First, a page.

As Chief Scientist of the Israeli Ministry of Agriculture, he always stressed the importance of a balance between applied and basic research; field work, ‘hands on’ approach to research, and deplored the lack of it among so many scientists. He emphasized that it was essential to observe crops and plants in situ to achieve an holistic understanding of the biology and epidemiology of plant diseases. Nevertheless, he was responsible for establishing the Israeli Phytopathology Society (IPS) in 1979, at a time when the applied “biological” aspects of phytopathology were in danger of being swamped by those with more fundamental “biochemical” approaches. This initiative led to the organization of 38 annual IPS meetings and the series continues with the 39th meeting that was held in February, 2018.
Gad has no special ‘words of wisdom’ to impart as the recipe for personal happiness and fulfilment. However, he did stress the value of having a supportive family and the merits of a long and exciting career in research accompanied with the necessity of taking on the burdens and distractions of administration.
Gad and his students studied local and systemic forms of acquired resistance induced by tobacco mosaic virus in hypersensitive tobacco. The subject of protection against, or interference with, plant virus infection is still a source of puzzlement accompanied with speculations.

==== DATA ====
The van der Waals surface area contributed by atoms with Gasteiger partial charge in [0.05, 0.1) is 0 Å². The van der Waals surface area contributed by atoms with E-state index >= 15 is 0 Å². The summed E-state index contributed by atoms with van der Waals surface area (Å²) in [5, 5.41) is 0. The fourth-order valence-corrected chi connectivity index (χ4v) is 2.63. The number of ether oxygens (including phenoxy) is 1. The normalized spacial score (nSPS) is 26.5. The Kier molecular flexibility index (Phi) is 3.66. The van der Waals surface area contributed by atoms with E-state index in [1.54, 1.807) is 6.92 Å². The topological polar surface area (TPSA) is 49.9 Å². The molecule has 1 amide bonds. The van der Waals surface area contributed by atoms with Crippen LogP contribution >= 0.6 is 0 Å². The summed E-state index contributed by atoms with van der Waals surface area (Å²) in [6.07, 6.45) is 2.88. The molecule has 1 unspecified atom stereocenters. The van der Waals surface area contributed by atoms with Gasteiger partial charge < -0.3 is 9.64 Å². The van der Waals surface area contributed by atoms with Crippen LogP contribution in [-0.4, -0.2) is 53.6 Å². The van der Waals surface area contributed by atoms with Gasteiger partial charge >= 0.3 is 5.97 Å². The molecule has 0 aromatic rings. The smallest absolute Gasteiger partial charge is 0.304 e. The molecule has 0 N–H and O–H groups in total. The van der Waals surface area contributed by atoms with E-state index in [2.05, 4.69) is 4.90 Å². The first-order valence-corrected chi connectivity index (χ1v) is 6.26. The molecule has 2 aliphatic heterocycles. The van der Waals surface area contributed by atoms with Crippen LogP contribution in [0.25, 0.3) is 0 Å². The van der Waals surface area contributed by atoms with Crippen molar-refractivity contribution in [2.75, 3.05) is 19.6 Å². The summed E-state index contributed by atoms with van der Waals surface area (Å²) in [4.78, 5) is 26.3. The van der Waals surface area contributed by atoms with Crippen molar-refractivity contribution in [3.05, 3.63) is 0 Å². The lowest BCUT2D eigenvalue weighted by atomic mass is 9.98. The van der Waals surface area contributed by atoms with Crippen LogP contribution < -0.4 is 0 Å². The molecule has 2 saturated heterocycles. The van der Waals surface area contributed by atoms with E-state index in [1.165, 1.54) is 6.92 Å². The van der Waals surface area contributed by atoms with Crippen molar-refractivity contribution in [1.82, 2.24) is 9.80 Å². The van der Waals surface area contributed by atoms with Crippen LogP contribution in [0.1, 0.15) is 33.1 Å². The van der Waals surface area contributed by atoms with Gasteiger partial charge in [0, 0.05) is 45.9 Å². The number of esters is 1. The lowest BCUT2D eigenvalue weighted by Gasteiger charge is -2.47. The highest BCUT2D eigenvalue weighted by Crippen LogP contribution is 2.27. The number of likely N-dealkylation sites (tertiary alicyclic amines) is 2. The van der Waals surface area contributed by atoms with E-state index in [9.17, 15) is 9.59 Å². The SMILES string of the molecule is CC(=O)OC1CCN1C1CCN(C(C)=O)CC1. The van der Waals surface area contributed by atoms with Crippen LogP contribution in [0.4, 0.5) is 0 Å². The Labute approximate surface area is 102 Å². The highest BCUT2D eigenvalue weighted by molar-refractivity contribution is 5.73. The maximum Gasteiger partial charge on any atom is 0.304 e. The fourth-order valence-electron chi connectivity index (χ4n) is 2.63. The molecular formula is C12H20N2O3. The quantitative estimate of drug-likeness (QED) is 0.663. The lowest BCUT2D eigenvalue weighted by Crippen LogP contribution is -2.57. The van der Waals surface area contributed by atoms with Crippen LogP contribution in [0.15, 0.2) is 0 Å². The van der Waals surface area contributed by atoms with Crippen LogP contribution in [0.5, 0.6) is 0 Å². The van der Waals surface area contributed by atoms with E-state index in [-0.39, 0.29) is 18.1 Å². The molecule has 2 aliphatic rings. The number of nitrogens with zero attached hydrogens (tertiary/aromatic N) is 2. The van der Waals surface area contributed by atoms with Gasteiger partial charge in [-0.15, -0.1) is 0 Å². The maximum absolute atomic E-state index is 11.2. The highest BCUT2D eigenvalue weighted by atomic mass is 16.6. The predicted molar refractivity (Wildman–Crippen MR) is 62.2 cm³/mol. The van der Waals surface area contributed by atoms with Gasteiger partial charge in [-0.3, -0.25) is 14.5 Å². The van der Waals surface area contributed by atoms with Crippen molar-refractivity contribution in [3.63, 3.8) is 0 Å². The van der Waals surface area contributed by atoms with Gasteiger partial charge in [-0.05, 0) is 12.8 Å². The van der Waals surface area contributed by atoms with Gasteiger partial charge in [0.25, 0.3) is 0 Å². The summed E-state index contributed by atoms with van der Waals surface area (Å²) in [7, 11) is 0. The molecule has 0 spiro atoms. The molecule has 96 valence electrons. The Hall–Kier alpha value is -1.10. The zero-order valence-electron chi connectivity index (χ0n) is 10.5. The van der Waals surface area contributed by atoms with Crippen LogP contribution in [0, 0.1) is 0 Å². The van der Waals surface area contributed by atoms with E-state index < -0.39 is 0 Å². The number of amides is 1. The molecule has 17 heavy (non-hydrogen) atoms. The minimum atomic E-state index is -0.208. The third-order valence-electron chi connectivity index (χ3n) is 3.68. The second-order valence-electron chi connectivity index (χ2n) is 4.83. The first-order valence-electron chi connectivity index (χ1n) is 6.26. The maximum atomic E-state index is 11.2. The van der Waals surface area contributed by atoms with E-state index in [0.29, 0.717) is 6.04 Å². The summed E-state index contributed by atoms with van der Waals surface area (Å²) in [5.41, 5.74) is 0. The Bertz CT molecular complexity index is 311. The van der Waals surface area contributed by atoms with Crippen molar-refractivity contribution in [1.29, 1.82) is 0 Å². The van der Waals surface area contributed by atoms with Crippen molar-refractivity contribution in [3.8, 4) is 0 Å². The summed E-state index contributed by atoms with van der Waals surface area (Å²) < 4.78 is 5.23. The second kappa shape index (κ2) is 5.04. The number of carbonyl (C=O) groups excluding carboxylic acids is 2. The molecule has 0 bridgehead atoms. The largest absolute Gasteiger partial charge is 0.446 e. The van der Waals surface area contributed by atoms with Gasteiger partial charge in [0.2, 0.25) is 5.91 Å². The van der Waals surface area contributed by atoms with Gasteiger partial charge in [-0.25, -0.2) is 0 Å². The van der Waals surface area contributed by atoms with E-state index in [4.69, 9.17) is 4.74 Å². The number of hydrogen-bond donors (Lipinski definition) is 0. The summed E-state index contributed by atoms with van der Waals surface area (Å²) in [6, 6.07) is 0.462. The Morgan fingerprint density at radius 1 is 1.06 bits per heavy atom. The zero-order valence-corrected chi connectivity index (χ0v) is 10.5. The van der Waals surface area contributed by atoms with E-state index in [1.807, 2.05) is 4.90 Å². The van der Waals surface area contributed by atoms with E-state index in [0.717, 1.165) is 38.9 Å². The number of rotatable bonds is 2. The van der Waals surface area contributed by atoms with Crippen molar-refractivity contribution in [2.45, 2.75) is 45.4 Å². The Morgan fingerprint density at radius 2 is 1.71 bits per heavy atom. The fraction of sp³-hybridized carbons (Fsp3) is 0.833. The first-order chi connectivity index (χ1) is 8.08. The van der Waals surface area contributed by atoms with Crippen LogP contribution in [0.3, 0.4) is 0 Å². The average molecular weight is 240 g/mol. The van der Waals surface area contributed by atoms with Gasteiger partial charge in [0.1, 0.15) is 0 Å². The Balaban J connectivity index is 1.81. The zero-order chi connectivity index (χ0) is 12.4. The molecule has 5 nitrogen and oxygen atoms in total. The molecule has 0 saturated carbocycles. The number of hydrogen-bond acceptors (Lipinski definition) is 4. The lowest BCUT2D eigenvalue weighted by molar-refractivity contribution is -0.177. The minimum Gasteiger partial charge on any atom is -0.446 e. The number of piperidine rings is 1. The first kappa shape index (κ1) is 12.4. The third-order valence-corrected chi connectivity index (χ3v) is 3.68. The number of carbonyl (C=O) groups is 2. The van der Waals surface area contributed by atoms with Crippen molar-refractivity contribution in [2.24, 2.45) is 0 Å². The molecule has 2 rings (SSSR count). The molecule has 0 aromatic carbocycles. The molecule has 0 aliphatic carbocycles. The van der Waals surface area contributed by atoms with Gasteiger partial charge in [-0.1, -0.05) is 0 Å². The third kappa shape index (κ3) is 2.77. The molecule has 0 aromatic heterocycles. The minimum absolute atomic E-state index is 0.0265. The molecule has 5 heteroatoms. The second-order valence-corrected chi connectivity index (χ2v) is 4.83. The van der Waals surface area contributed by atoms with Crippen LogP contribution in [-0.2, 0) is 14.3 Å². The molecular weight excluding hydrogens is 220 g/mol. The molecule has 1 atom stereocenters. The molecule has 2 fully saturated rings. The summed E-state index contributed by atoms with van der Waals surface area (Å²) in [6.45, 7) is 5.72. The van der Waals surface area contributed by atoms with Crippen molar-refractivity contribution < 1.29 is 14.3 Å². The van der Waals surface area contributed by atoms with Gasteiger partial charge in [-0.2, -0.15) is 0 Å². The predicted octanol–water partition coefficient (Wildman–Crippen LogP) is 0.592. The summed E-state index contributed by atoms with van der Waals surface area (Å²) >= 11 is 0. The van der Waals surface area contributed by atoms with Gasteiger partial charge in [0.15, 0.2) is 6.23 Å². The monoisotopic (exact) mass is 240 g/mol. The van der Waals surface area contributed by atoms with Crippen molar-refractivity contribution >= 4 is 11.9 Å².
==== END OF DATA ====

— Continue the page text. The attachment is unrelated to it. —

I had the privilege to conduct my M.Sc and Ph.D under Gad’s supervision, studying the transmission of Cucumber Mosaic Virus by aphids and using the protoplast system to study the resistance mechanism against Tobacco Mosaic Virus. The use of protoplasts for studying plant viruses was a novel technique at that time. Gad was an excellent mentor and a good friend to all, and he maintained long-term relationships with many of those who passed through his lab. He had a dynamic personality and was always full of ideas and enthusiasm for science throughout his career. Much of Gad’s research was conducted in collaboration with others who had complementary expertise: colleagues at the ARO, Volcani Center or virologists abroad. He became known to the wider virology community, wrote influential reviews, presented many invited talks, and served as co-Editor of the `European Journal of Plant Pathology` and the `Journal of Phytopathology`. His achievements motivated a strong contribution to establishing the international reputation of the Volcani Center as a center for plant virus research.
In character, Gad was lively and full of ideas, good company, a dedicated scientist and leader with a strong sense of correctness. He enjoyed life and was proud of his family. He will be remembered for his numerous scientific achievements, leadership, righteousness, and friendship. Within his circle of friends and colleagues, particularly the younger scientists who worked with him, Gad was always held in great affection, regard and respect. Always a kindly and thoughtful ‘boss’, he frequently put himself out for his younger staff providing advice and help with personal problems.
Gad was a great character in so many ways and will be sorely missed by all those who knew him. He is predeceased by his wife Esther and survived by two daughters, Tamar and Yael, and two sons, Yuval and Rani.